Thursday, December 15, 2005

Pancho Clos

Meet Pancho Clos. He is Santa Claus' cousin who lives in the South Pole. Although he normally does not bear gifts or toys, he does carry tons candies and spreads the message of goodwill. Instead of a sleigh or reindeers, Pancho Clos rides a cart pulled by burros (donkies).

Both Santa Claus and Pancho Clos work very close together on Christmas Eve. Those places Santa Claus is unable to take his sleigh, Pancho Clos is able to reach easily. And those places that don’t permit livestock on the road, Santa Claus is able to sneak bye overhead.

Pancho Clos originated through a song by Cuco Sanchez. The original story was written in Spanish by Jesse Reyes from Lubbock, Texas.

Sunday, December 11, 2005

Christmas Lights

Every year fathers around the country have the daunting task of climbing onto the roof and hang Christmas lights. I was no exception. Not that my wife told me to get on the roof, but because it is something expected from every man to do. Machismo? Probably. But for me it goes back to family tradition.

My dad use to go up on our one-story house roof every Christmas to string lights. My mom would stand outside with me and instruct my dad on how to properly position the lights—the bulbs had to be pointed outwards. And while my dad was putting the lights up, my mom would prepare us a delicious dessert—sometimes a German chocolate cake or pineapple upside-down cake.

There was one year when my dad decided to staple the lights. One thing he learned from that experience was that it was not such a good idea. A few years later he decided to get me involved. I was a young teen who didn’t mind climbing onto the roof. Fear was not even a thought. Nana, my grandmother, however, saw things differently. I remember hearing her cursing my dad for making me get on the roof, but, at the end, she would congratulate only me for the beautiful accomplishments.

While I was up on the second story roof of the house I saw my wife and son in the front yard.  My wife was horrified. My little boy was all smiles as he yelled and pointed at me, “dad”. Little did he know that I was a bit shaky up on the roof carefully putting weight on the roof to avoid a slide off the roof.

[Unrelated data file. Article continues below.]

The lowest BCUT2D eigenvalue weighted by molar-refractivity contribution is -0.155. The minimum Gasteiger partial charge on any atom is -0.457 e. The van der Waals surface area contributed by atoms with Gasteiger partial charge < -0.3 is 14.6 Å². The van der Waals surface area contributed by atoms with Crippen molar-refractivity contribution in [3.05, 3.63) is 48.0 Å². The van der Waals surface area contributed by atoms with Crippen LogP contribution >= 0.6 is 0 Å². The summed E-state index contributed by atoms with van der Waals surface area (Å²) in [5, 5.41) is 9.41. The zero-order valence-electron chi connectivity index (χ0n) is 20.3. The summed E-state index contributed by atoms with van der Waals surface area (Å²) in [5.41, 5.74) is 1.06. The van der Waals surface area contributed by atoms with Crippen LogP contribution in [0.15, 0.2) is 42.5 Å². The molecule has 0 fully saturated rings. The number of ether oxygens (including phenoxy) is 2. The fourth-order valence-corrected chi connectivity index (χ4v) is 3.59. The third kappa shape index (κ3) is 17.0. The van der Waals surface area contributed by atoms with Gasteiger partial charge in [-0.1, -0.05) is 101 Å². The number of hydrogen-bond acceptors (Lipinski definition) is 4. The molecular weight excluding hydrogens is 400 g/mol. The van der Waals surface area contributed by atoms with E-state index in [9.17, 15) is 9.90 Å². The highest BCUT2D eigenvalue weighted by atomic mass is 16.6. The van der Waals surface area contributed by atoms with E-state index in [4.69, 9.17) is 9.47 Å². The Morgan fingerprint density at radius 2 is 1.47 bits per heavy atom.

Although I probably won’t make him get onto the second story roof, I hope to enjoy stringing the Christmas lights outside with him and make it our family tradition.

Saturday, December 10, 2005

WARNING: Graphic Poop Story Ahead

Today was spent preventing our son from eating and drinking some of his favorite pleasures—milk and cheerios. He has a stomach virus.

Thursday night I noticed that his poop was looser than usual and lighter than normal. Probably it was the many cheerios and animal crackers I fed him during our day stuck at home (see yesterday’s blog). However, Friday’s poop seemed to be back to normal.

Last night I prepared us spaghetti. I found what looked to be a good sauce by Classico called “Classico Four Cheese”. I added some oregano and basil to the meal for flavor. Although the meal turned out delicious, my wife and son broke out in what resembled hives.

This morning the stomach virus finally attacked him. At first I thought maybe he was having a very bad allergic reaction to the Classico dinner, but after three other episodes I knew it was a virus.

So, all day we’ve had him on the B-R-A-T diet. The sad thing is that he wants to eat what we eat. He doesn’t want the rice mixed with banana and apple juice. He wants the H-E-B honey mesquite roasted rotisserie chicken.

Hopefully, he’ll be back to his normal eating habits tomorrow.

Friday, December 9, 2005

How Many Days Until Christmas

It hit me on Wednesday, while I was driving home with my little boy and the precipitation on my windshield was turning to ice, that Christmas is just a few days away. What makes this revelation worse is that I still have not done my Christmas shopping. Although the Christmas list is relatively short, I am still without ideas of what do get.

Austin had a major ice storm on Wednesday night that prevented many from going to work or school the following day. So, my son and I were one of the many who couldn’t leave home because everything was iced.

After about two o’clock, we finally made it outdoors. Since we couldn’t do much of anything, and since Christmas is just a few days away, this became a perfect opportunity for Christmas shopping. We dressed in our heaviest jackets, got in the car, and proceeded to escape the ever-building cabin fever.

Few motorists were on the road, which is always pleasant. But my curiosity of the close-to-empty roads came to an end when we got to the Wal-Mart down the road. Everyone—and I mean everyone—was at Wal-Mart. The aisle in the electronics department was impassable. The baby department was packed too. And forget going through the toys department; there were kids running around and parents chasing after them.

The checkout lines seemed endless. Although the Christmas music from the store’s intercom plays to entertain the customers while they shop or wait in extensively long lines, the tunes were often interrupted with “price check needed,” or “customer assistant needed,” or “cleanup needed,” or kids crying and screaming because they didn’t get the toy the wanted. And while we wait, I was debating whether or not my son needed another toy car.

By the time we reached the cashier, my son had thrown the toy car he was happily playing with overboard. At that point, I realized he indeed did not need another toy car.